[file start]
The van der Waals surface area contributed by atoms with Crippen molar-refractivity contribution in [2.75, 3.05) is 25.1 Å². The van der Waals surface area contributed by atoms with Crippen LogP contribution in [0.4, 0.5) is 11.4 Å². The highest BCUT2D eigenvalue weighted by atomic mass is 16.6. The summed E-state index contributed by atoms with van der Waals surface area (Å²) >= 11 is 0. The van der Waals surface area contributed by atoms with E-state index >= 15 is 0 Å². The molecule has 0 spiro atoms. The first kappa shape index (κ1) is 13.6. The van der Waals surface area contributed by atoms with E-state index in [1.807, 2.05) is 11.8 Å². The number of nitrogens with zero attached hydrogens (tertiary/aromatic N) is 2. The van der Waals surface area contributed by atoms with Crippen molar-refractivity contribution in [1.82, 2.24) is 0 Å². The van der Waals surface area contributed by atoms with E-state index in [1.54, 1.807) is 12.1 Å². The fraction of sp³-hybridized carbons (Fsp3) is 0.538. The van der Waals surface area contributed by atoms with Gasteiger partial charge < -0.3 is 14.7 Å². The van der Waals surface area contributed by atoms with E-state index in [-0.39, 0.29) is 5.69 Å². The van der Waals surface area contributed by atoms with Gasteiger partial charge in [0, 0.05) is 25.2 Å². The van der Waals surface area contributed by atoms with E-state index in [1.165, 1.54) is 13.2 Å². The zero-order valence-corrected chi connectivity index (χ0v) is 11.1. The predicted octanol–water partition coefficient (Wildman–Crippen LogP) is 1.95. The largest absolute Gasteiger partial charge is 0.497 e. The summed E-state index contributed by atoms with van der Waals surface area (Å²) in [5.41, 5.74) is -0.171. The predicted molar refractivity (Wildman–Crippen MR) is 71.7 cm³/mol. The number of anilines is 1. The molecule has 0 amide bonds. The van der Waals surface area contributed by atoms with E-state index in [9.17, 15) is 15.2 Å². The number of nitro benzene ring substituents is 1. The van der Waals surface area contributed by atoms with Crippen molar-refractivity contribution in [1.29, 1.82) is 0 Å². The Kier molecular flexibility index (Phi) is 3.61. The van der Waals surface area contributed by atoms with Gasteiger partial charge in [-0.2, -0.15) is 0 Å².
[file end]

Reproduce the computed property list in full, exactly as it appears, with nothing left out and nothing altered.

The van der Waals surface area contributed by atoms with Crippen molar-refractivity contribution in [2.75, 3.05) is 25.1 Å². The van der Waals surface area contributed by atoms with Crippen LogP contribution in [0.4, 0.5) is 11.4 Å². The highest BCUT2D eigenvalue weighted by atomic mass is 16.6. The summed E-state index contributed by atoms with van der Waals surface area (Å²) >= 11 is 0. The van der Waals surface area contributed by atoms with E-state index >= 15 is 0 Å². The molecule has 0 spiro atoms. The first kappa shape index (κ1) is 13.6. The van der Waals surface area contributed by atoms with E-state index in [1.807, 2.05) is 11.8 Å². The number of nitrogens with zero attached hydrogens (tertiary/aromatic N) is 2. The van der Waals surface area contributed by atoms with Crippen molar-refractivity contribution in [1.82, 2.24) is 0 Å². The van der Waals surface area contributed by atoms with E-state index in [1.54, 1.807) is 12.1 Å². The fraction of sp³-hybridized carbons (Fsp3) is 0.538. The van der Waals surface area contributed by atoms with Gasteiger partial charge < -0.3 is 14.7 Å². The van der Waals surface area contributed by atoms with E-state index in [-0.39, 0.29) is 5.69 Å². The van der Waals surface area contributed by atoms with Gasteiger partial charge in [0, 0.05) is 25.2 Å². The van der Waals surface area contributed by atoms with E-state index in [1.165, 1.54) is 13.2 Å². The zero-order valence-corrected chi connectivity index (χ0v) is 11.1. The predicted octanol–water partition coefficient (Wildman–Crippen LogP) is 1.95. The largest absolute Gasteiger partial charge is 0.497 e. The summed E-state index contributed by atoms with van der Waals surface area (Å²) in [5.41, 5.74) is -0.171. The predicted molar refractivity (Wildman–Crippen MR) is 71.7 cm³/mol. The number of anilines is 1. The molecule has 0 amide bonds. The van der Waals surface area contributed by atoms with E-state index in [9.17, 15) is 15.2 Å². The number of nitro benzene ring substituents is 1. The van der Waals surface area contributed by atoms with Crippen molar-refractivity contribution in [1.29, 1.82) is 0 Å². The Kier molecular flexibility index (Phi) is 3.61. The van der Waals surface area contributed by atoms with Gasteiger partial charge in [-0.2, -0.15) is 0 Å².